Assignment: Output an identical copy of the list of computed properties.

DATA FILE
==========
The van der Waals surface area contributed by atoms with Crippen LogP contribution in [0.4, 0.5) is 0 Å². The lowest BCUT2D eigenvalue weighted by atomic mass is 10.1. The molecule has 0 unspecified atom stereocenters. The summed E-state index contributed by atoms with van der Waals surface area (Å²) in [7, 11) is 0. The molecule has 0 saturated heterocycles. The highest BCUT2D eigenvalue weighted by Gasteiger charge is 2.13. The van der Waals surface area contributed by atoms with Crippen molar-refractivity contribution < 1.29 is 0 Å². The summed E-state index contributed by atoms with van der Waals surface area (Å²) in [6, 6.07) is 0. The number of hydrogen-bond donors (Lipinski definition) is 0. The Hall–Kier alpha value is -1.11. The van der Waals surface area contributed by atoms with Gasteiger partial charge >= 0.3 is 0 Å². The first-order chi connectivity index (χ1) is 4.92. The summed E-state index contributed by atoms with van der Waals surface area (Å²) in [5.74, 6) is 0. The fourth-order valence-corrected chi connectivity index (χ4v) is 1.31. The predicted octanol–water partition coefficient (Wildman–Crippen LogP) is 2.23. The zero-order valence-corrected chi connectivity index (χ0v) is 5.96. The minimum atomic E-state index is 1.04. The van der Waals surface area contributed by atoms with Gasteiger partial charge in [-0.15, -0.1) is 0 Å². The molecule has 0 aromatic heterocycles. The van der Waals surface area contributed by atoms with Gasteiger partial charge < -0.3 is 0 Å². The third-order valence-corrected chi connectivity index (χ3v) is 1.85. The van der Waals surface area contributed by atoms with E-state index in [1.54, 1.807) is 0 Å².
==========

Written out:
The van der Waals surface area contributed by atoms with Crippen LogP contribution in [0.4, 0.5) is 0 Å². The lowest BCUT2D eigenvalue weighted by atomic mass is 10.1. The molecule has 0 unspecified atom stereocenters. The summed E-state index contributed by atoms with van der Waals surface area (Å²) in [7, 11) is 0. The molecule has 0 saturated heterocycles. The highest BCUT2D eigenvalue weighted by Gasteiger charge is 2.13. The van der Waals surface area contributed by atoms with Crippen molar-refractivity contribution < 1.29 is 0 Å². The summed E-state index contributed by atoms with van der Waals surface area (Å²) in [6, 6.07) is 0. The number of hydrogen-bond donors (Lipinski definition) is 0. The Hall–Kier alpha value is -1.11. The van der Waals surface area contributed by atoms with Gasteiger partial charge >= 0.3 is 0 Å². The first-order chi connectivity index (χ1) is 4.92. The summed E-state index contributed by atoms with van der Waals surface area (Å²) in [5.74, 6) is 0. The fourth-order valence-corrected chi connectivity index (χ4v) is 1.31. The predicted octanol–water partition coefficient (Wildman–Crippen LogP) is 2.23. The zero-order valence-corrected chi connectivity index (χ0v) is 5.96. The minimum atomic E-state index is 1.04. The van der Waals surface area contributed by atoms with Gasteiger partial charge in [-0.15, -0.1) is 0 Å². The molecule has 0 aromatic heterocycles. The van der Waals surface area contributed by atoms with Gasteiger partial charge < -0.3 is 0 Å². The third-order valence-corrected chi connectivity index (χ3v) is 1.85. The van der Waals surface area contributed by atoms with E-state index in [1.54, 1.807) is 0 Å².